Dorset Opera Festival 2015 at Bryanston

artofdcoOtelli Portrait 2AS the audience flooded out of the Coade Hall at Bryanston School on Saturday afternoon, a universal smile of happiness on their faces, it was clear that the 2015 production of Doni­zetti’s L’Elisir d’Amore was a triumph.

It was one of those productions where everything gelled, a delight for the ears and the eyes and a confirmation that comic opera need never be a sellout.

From the first bars of the overture, conducted by Timothy Henty, through the sets by Steve Howell, redolent of 1930s railway posters, to the energy of the performances, this was an afternoon at the opera to the cherished.

Director David Phipps-Davis had the inspiration of moving the setting from its original Italy to Dorset in wartime, with American soldiers charming the local girls and showing up the Dad’s Army Home Guard.

artofdcocapalboNemorino, the lovelorn young farm­hand pining for the capricious Adina, was played by Leonardo Capalbo, returning to Dorset Opera much to the delight of his many local fans. With his gloriously expressive lyric tenor voice, he brought a real poig­nancy and desperation to the role of the man who thinks he can buy love in a bottle of snake oil.

The seller is black marketeer “doctor” Dulcamara, in a hilariously over the top performance by the lanky John Molloy, ably supported by the young Dorset soprano Char­lotte Hewett as his lovely assistant.

Angela Mortellaro is a perfect Adina, flaunting her wealth, beauty and learning as she plays one man off against another. Seeming to prefer the egocentric US Sergeant Belcore (played to perfection by Jeremy Carpenter), she only realises she loves Nemorino when he’s suddenly surrounded by other women.

The chemistry between Adina and Nemorino was palpable, making her cruelty to the lovelorn young man and wayward flirtation with the handsome American soldier all the more convincing. They were a first-rate trio.

With strong characterisations by members of the Dorset Opera chorus, and direction which made clever use of the whole circular stage and the auditorium too, the production was evidently as enjoyable for the company as for the audience and the excellent orchestra. And even Lord Reginald Pickles deservedly got his own credit!

The second DO production for 2015 was Verdi’s darkly difficult work Il Ballo in Maschera, its story based on a real event in Swedish history, and here transposed to America.

artofdcokasyanRiccardo, Earl of Warwick and Governor of Boston, is much loved by his people, but he has attracted hatred and fury by those he has deposed and abused. His personal tragedy is to have fallen in love with his best friend’s wife.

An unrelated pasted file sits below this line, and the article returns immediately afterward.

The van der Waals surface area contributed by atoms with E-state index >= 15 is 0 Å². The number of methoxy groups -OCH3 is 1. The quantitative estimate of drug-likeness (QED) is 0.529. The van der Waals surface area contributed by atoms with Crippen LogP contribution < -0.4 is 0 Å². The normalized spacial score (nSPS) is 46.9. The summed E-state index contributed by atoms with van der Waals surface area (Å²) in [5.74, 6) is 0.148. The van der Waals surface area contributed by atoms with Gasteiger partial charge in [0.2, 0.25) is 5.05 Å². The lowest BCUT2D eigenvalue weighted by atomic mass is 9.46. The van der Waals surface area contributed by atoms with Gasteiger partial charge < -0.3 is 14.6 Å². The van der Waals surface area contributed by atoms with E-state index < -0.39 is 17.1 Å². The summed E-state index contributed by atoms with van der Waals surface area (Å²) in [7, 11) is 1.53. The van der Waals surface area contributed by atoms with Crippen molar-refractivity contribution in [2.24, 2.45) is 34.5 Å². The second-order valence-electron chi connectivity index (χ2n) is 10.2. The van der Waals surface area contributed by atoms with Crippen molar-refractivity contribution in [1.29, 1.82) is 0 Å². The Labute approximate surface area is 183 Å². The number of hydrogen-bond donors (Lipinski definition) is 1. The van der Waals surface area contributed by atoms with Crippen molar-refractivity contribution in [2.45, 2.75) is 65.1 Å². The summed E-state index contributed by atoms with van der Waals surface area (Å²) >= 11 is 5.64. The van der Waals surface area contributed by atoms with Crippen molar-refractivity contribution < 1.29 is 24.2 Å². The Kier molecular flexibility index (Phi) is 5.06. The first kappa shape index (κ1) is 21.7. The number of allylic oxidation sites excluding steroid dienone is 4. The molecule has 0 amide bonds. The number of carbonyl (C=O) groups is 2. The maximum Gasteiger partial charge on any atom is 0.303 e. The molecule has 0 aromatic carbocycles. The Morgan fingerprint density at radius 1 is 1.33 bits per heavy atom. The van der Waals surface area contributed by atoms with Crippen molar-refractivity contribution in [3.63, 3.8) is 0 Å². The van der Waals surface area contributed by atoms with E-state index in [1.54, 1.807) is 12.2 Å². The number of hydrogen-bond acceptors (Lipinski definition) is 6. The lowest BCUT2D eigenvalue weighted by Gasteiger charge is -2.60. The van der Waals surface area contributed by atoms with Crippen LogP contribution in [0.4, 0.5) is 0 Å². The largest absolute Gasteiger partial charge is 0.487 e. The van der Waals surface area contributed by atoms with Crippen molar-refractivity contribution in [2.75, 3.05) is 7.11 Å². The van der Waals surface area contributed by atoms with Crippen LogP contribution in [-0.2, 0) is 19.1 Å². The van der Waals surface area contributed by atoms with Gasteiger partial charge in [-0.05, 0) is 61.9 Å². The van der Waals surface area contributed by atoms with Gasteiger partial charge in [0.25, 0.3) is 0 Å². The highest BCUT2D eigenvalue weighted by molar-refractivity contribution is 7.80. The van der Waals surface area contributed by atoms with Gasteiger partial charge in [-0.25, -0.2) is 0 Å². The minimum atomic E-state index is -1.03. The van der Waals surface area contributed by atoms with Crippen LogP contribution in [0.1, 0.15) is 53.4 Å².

Paul Carr’s production, set against the goldfish bowl of a monochrome  theatre facing the auditorium to increase its intensity, is full of danger and torment. Effective lighting, particularly in the gallows field scene, added to the escalating aura of doom.

Circled by plotters mingling with his loyal and loving subjects, Ricc­ardo (Luis Chapa) basks in adulation, tortured by guilt at loving Amelia (a stunning Dorset Opera debut for the young Russian soprano.)

There were many powerful scenes in this production, but a lack of chemistry between Riccardo and Amelia – who hardly looked at each other – undermined the personal tragedy. There was a much stronger connection between Amelia and her husband Renato, played by Claudio Otelli, who embodied this noble character torn between loyalty to his friend and jealousy at his wife’s apparent infidelity.

Sr Chapa also had the distinct disadvantage of a costume that made him look somewhere between John Travolta in Saturday Night Fever and a flashy snooker player, incongruous in an otherwise subtly costumed production.

One impressive directorial idea was the almost constant presence on stage of the top-hatted, black-clad assassins, heightening the tension from the opening scene.

Rosalind Plowright, making a welcome return to the Dorset Opera stage, was simply terrific as Ulrica, the sorceress (here, a psychic), and Elizabeth Bailey was a delightful Oscar, singing her witty and enchanting songs blissfully unaware of the dark drama unfolding around her.

Dorset Opera has to find works with sufficiently large chorus requirements to suit its summer school ethos. However, in this production that led to some uncomfortably crowded scenes that would have benefitted dramatically from smaller numbers.

Overall, with the calibre of soloists and musicians, this year’s Dorset Opera Festival reached even higher standards. Under artistic director Rod Kennedy, this has become one of the summer’s most anticipated (national) musical events.

Next year, opera lovers can look forward to Dorset Opera tackling one of the masterpieces of the Russian repertoire, Eugene Onegin, as part of the festival, from 26th to 30th July 2016. The second opera will be announced in the coming months.


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